International Journal

on Marine Navigation

and Safety of Sea Transportation

Volume 5

Number 4

December 2011

483

1 INTRODUCTION

The main objectives of the paper are: to see how the

experimental and numerical calculations of a hydro-

dynamic profile match, to identify the reasons for

which data are not concurring and to also see wheth-

er we can use numerical methods for designing or

pre-designing purposes.

Calculation of hydrodynamic profile belongs to

the engineering field, where we can use three main

directions of investigation: an experimental method,

a numerical method and an analytical method. In our

case, it is very difficult to use the analytical method

because the fluid flow as described by Navier-Stokes

equations has not been yet solved analytically.

Therefore calculating the forces acting on a

hydrodynamic profile can be solved using one of the

two methods mentioned above: the experimental and

the numerical method. The results in this case are

not very precise because in problem statement some

simplifying assumptions, specific to our domain,

have been considered by default. (OANŢĂ, 2009)

Numerical methods most generally used by com-

putational software are: the finite element method,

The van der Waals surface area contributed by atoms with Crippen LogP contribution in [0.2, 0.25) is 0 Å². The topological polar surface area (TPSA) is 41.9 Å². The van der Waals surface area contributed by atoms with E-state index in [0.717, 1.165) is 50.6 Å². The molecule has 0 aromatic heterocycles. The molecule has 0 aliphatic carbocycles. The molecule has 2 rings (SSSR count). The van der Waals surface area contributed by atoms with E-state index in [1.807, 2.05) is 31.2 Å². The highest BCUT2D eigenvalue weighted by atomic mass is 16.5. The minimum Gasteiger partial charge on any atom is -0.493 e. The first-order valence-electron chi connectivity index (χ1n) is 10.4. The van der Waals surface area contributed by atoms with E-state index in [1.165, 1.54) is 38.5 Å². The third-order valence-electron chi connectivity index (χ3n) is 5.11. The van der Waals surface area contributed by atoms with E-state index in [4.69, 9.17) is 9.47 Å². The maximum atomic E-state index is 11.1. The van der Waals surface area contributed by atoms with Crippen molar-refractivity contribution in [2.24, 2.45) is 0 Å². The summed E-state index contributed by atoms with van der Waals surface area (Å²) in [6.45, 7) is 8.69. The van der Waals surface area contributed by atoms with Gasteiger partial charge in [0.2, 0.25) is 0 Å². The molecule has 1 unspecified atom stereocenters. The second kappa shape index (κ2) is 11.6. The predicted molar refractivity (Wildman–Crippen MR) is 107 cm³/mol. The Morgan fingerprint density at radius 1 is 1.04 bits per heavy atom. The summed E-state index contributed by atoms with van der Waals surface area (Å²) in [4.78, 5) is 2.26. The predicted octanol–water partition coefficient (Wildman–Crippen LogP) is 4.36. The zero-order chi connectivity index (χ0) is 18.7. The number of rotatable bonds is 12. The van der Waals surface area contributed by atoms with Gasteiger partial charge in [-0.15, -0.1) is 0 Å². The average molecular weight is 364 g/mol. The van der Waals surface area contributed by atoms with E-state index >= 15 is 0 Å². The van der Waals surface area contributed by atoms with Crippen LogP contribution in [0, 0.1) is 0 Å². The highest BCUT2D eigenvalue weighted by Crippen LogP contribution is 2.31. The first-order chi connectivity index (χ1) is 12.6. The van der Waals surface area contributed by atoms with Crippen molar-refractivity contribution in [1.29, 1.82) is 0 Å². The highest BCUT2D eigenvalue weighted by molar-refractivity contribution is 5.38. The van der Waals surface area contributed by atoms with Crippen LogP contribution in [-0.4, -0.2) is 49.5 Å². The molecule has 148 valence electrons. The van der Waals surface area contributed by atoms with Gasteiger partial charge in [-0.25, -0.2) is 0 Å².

the finite difference method, the boundary element

method and the finite volume method. ANSYS 13

uses finite element and finite volume method.

Since software using numerical methods for

solving engineering problems of varying difficulty

and providing satisfactory results, have emerged in

the past 15 years, most problems have been solved

by the experimental method. Therefore the approach

proposed in this paper by comparing the two meth-

ods try to present more clearly the physical phenom-

enon investigated and the differences between the

two methods.

To study the coefficients

x

C

(drag coefficient) and

y

C

(lift coefficient), we must remark at first that in

the phenomenon of fluid flow around a wing, one of

physical quantities, i.e. the force (lift force or drag

force), is a variable size depending on the incidence

angle

α

. Therefore, it can be said that the process

under study is a nonlinear one. The

Π

theorem ap-

plies both to linear phenomena and nonlinear phe-

nomena.

Let’s analyze the similarity of the simple nonline-

ar process (one size variable), described by the im-

plicit function (DINU, 1994):

0),,,,,,,,( =Γ

ατρ

pRlcvf

(1)

where the force R, is a function of α :

)(

1

α

fR =

(2)

In relation (1):

ρ - fluid density;

v - fluid velocity;

Γ - velocity circulation,

p - fluid pressure;

Experimental and Numerical Methods for

Hydrodynamic Profiles Calculation

A. Scupi & D. Dinu

Constanta Maritime University

ABSTRACT: The calculation of a hydrodynamic profile for a fluid that flows around mainly consists in de-

termining the variation of drag force and lift force. Thus, for NACA 6412 profile, we will calculate and com-

pare the changes of values of the coefficient forces mentioned above. The calculation will be done both exper-